The latest turn of events involving Bersatu president Mahiaddin Yasin’s charges of abuse of power and money laundering indicates the supposed resolve of the Anwar Ibrahim administration to wage a war against widespread corruption.
It should also send a message to the people that they too must have zero tolerance towards corruption if their nation is to move forward – and not left behind shamelessly by countries in our region and elsewhere.
Our country has suffered enough under the weight of massive corruption, particularly when taxpayers’ money meant for the collective benefit of ordinary people has has been used to line the pockets of certain politicians, their families and cronies over the years.
It is obviously not a badge of honour for our nation to have amassed a debt of RM1.2tn, with annual interest payments totalling RM45bn. Corruption has partly contributed to this situation.
Nothing, it appears, could deter the corrupt from putting their hands in the till – not even religious teachings that have been made easily accessible, particularly to the adherents of Islam.
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What’s even shocking is that some irresponsible elements have found it convenient to clothe corruption with their own interpretation of their religion, making stealing money kosher – without pricking their conscience.
It is also heinous that some politicians commit corrupt acts that hurt the very interests of the ethno-religious community they purportedly vowed to protect and promote.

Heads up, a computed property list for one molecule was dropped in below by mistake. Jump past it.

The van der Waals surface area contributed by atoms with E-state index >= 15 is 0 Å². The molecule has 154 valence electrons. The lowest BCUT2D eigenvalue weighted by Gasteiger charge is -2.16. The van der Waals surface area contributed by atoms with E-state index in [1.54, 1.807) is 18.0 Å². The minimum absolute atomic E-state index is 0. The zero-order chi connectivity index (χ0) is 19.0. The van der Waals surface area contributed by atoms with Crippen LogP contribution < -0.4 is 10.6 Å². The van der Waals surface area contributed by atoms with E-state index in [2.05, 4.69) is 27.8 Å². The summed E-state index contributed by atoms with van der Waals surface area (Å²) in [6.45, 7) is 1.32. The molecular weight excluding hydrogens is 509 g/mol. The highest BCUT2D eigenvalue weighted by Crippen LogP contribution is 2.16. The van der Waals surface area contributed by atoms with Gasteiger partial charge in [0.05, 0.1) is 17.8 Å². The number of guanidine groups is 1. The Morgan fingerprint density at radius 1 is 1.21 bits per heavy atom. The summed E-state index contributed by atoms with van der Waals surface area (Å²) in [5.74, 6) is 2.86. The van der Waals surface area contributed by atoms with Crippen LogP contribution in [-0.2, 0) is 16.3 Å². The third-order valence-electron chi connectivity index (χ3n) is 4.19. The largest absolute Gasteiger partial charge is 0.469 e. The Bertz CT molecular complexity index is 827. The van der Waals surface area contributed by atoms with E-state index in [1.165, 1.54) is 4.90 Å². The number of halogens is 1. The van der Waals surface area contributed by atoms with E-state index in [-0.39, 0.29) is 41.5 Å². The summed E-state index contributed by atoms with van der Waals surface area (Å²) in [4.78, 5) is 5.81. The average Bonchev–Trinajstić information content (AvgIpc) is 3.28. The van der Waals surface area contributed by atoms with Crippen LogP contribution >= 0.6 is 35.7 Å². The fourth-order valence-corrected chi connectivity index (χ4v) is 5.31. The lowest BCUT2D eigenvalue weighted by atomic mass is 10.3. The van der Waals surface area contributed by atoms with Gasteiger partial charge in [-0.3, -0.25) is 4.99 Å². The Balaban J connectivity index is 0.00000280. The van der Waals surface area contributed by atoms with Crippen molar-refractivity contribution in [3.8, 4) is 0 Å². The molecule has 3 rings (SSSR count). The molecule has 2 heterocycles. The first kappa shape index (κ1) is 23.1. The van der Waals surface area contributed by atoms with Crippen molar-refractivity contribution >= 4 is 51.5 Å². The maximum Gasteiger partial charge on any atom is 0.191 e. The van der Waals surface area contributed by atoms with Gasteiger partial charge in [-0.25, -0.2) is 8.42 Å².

Many expect this war on corruption to be waged against anyone, irrespective of party or business affiliations, ethnicities, faiths or social status.
Transparency and professionalism are also vital in the process of the authorities checking the onslaught of graft.
That is why it is crucial the government is seen to not be practising double standards in dealing with the corrupt.
On social media, for instance, some people have asked about the government’s swiftness in apprehending the suspects involved in the Jana Wibawa scandal [in contrast to how it has been] quiet on the littoral combat ships controversy, which emerged under the watch of the previous Barisan Nasional government.
The seeming contradiction between the two situations must be addressed.
Corruption can no longer be normalised to the extent our young generation might feel it’s ‘cool’ to indulge in it, and possibly hail the corrupt as heroes.
In fact, school pupils should be taught from young to hate corruption and to instead value integrity and honesty. In no uncertain terms, they should be told that corruption is indeed wrong.
The younger generation must also be told that there’s more to life than greed and power and that crass materialism should be frowned upon.
What is also equally important is for the authorities to catch the ‘big fish’ and make them an example to those tempted to be corrupt.
At the same time, enforcement agencies such as the Malaysian Anti-Corruption Commission should be made more independent, and have more legal bite to fiercely snuff out corruption.
There should be no compromises in the fight against the scourge of corruption. – The Malaysian Insight
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